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Passing the documents collected at various stages in the ediscovery process has traditionally been a manual effort involving the transfer of files and the creation of TIFF files. Some vendors provide integration with the leading litigation management tools used by law firms, such as those from CT Summation and Concordance from LexisNexis. Consultants Socha and Gelbmann have proposed an XML transfer protocol to smooth these handoffs and integration challenges. Called EDRM XML, the protocol will provide a standard XML schema to facilitate the movement of electronic information from one step of the ediscovery process to another. The standard will address both the underlying ediscovery materials (email messages and attachments, loose files, databases) and the meta data used in ediscovery processing and production. So far, a dozen tool vendors have signed up to support EDRM XML. If the standard takes hold, it should greatly facilitate the document handoff.
"EDRM XML has a lot of promise. There are so many vendors and so many ways to move data that it would be nice to have just one way [to do things]," says Brennan at Bryan Cave.
There probably is no single tool that will meet an organization's entire ediscovery needs. Almost all large companies have content management, email archiving and search tools that can do much of the job when used in conjunction with a policy-based retention
| management system. For example, Pinnacle Financial Corp. was looking for email archiving to better manage its Exchange email stores. "This was just before the revised FRCP [Federal Rules of Civil Procedure]," says Rick Chin, senior VP of information technology at the Orlando, FL-based firm. "We didn't have any litigation pending, but I knew litigation could pose a multimillion dollar risk."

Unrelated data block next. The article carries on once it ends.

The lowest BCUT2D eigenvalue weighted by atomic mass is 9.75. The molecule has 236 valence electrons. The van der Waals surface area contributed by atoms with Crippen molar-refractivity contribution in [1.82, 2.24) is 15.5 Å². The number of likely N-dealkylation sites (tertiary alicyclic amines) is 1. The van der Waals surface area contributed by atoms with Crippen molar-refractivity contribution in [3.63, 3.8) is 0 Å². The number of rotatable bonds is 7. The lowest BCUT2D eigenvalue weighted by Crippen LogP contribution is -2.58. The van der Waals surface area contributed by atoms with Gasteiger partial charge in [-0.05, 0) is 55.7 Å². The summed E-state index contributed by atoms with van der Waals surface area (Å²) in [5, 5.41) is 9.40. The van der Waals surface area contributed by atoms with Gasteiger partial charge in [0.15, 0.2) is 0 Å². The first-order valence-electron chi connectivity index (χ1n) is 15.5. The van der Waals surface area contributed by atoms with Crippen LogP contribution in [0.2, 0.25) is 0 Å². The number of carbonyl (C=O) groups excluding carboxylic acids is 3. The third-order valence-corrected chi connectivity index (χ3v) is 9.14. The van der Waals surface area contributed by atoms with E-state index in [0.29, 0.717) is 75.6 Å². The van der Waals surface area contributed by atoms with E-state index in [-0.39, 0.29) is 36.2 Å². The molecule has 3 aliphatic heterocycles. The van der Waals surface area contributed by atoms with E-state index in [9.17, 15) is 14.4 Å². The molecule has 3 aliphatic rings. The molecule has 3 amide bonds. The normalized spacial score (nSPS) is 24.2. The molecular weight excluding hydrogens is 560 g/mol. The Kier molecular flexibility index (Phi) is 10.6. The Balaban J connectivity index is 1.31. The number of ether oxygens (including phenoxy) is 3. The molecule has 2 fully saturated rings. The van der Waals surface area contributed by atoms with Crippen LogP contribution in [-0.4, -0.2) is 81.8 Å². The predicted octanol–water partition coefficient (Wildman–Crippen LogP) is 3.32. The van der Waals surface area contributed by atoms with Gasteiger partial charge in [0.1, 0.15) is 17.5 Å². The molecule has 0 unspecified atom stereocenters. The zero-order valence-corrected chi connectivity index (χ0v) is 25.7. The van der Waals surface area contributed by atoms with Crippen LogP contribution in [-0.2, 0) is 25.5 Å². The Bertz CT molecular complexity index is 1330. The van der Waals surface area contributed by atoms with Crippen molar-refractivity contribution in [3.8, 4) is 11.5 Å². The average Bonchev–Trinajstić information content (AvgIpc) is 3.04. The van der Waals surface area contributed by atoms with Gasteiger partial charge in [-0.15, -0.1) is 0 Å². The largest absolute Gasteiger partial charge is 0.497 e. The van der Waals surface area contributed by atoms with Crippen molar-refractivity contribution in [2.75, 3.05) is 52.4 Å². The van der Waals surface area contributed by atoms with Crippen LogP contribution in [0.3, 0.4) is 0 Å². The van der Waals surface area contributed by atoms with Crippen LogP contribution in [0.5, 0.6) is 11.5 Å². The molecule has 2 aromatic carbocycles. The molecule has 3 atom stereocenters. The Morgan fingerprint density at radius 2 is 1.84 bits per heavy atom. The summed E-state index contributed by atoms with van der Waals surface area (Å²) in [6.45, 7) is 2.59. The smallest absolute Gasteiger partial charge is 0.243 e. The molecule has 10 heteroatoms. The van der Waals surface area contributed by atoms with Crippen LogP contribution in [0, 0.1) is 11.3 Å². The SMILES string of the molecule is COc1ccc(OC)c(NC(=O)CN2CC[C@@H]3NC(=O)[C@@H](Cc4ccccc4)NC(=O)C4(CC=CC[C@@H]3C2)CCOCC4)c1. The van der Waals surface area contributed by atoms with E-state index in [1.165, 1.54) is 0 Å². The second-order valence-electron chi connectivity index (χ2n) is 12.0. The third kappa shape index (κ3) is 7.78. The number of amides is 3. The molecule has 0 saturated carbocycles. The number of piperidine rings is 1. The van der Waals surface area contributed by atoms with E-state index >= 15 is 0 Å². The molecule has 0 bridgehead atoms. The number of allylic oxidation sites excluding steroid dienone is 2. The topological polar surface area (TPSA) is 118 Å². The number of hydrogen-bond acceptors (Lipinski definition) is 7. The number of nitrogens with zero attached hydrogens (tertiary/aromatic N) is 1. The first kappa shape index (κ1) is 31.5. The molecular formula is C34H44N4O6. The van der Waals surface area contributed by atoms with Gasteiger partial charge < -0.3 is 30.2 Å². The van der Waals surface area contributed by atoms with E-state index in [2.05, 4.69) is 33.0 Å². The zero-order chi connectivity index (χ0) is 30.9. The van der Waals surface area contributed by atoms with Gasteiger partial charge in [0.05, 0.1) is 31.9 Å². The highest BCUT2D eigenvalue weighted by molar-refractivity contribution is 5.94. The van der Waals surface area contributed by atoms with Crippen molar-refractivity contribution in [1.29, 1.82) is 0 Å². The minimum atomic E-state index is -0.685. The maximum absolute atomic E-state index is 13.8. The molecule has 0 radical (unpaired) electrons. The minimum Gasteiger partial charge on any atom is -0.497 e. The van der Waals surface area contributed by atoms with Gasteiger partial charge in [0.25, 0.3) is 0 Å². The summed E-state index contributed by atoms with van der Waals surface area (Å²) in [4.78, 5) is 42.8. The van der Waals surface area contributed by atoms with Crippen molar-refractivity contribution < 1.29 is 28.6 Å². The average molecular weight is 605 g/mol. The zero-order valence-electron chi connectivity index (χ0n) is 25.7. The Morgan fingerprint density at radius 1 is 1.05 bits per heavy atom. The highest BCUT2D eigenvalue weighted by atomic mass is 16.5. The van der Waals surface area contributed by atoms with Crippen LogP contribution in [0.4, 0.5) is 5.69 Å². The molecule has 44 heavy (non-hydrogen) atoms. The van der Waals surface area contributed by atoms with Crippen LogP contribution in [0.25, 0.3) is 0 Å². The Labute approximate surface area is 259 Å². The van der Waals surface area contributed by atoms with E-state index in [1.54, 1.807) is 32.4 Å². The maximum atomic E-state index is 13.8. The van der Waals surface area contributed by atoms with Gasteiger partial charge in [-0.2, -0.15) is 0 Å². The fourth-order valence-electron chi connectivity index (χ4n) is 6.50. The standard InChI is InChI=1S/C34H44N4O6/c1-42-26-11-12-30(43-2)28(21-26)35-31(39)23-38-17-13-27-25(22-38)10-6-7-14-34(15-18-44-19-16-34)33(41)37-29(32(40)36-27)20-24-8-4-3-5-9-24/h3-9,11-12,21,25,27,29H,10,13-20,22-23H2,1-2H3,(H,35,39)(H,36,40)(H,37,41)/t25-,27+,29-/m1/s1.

After reviewing archiving tools from Symantec and Mimosa, Pinnacle opted for Mimosa because "it presented a clear interface," says Chin. Otherwise, the tools were similar in price and functionality. Now that Pinnacle Financial has installed Mimosa, the company has gotten its email archiving under control and implemented a retention policy. It hasn't faced any litigation yet but has tested the ediscovery capabilities with its legal department. Should the company be hit with a lawsuit, Chin is confident he has ediscovery covered.
That's the real reason why most companies should look at ediscovery tools. "It's not just about preparing for litigation. It should be about how your business performs," says Financial Engines' Todd. "Being able to quickly pull up contracts or records or customer data is good for the business." Having a retention policy, unifying the storage and management of data, and being able to search it fast can help the business every day. And should a lawsuit hit, you'll be prepared.
This was first published in May 2008